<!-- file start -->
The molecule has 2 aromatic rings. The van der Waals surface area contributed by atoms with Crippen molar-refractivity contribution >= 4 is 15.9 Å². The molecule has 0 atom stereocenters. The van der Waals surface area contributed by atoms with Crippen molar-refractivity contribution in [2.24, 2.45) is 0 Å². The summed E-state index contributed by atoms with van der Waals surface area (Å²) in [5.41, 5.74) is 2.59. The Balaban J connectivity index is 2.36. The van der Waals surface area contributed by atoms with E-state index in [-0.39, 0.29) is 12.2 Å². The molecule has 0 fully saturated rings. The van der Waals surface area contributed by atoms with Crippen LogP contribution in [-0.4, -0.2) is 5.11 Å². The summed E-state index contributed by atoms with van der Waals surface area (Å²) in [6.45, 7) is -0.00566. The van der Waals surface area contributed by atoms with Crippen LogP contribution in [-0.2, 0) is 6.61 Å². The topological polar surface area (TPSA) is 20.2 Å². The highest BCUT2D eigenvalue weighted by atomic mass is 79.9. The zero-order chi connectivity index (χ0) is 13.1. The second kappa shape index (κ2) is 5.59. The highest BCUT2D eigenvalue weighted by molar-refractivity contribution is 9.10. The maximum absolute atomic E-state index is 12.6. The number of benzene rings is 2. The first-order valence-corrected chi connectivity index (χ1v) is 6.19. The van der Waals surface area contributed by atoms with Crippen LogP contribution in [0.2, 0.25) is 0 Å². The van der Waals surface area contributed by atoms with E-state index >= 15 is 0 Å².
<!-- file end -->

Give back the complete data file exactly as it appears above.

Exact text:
The molecule has 2 aromatic rings. The van der Waals surface area contributed by atoms with Crippen molar-refractivity contribution >= 4 is 15.9 Å². The molecule has 0 atom stereocenters. The van der Waals surface area contributed by atoms with Crippen molar-refractivity contribution in [2.24, 2.45) is 0 Å². The summed E-state index contributed by atoms with van der Waals surface area (Å²) in [5.41, 5.74) is 2.59. The Balaban J connectivity index is 2.36. The van der Waals surface area contributed by atoms with E-state index in [-0.39, 0.29) is 12.2 Å². The molecule has 0 fully saturated rings. The van der Waals surface area contributed by atoms with Crippen LogP contribution in [-0.4, -0.2) is 5.11 Å². The summed E-state index contributed by atoms with van der Waals surface area (Å²) in [6.45, 7) is -0.00566. The van der Waals surface area contributed by atoms with Crippen LogP contribution in [-0.2, 0) is 6.61 Å². The topological polar surface area (TPSA) is 20.2 Å². The highest BCUT2D eigenvalue weighted by atomic mass is 79.9. The zero-order chi connectivity index (χ0) is 13.1. The second kappa shape index (κ2) is 5.59. The highest BCUT2D eigenvalue weighted by molar-refractivity contribution is 9.10. The maximum absolute atomic E-state index is 12.6. The number of benzene rings is 2. The first-order valence-corrected chi connectivity index (χ1v) is 6.19. The van der Waals surface area contributed by atoms with Crippen LogP contribution in [0.2, 0.25) is 0 Å². The van der Waals surface area contributed by atoms with E-state index >= 15 is 0 Å².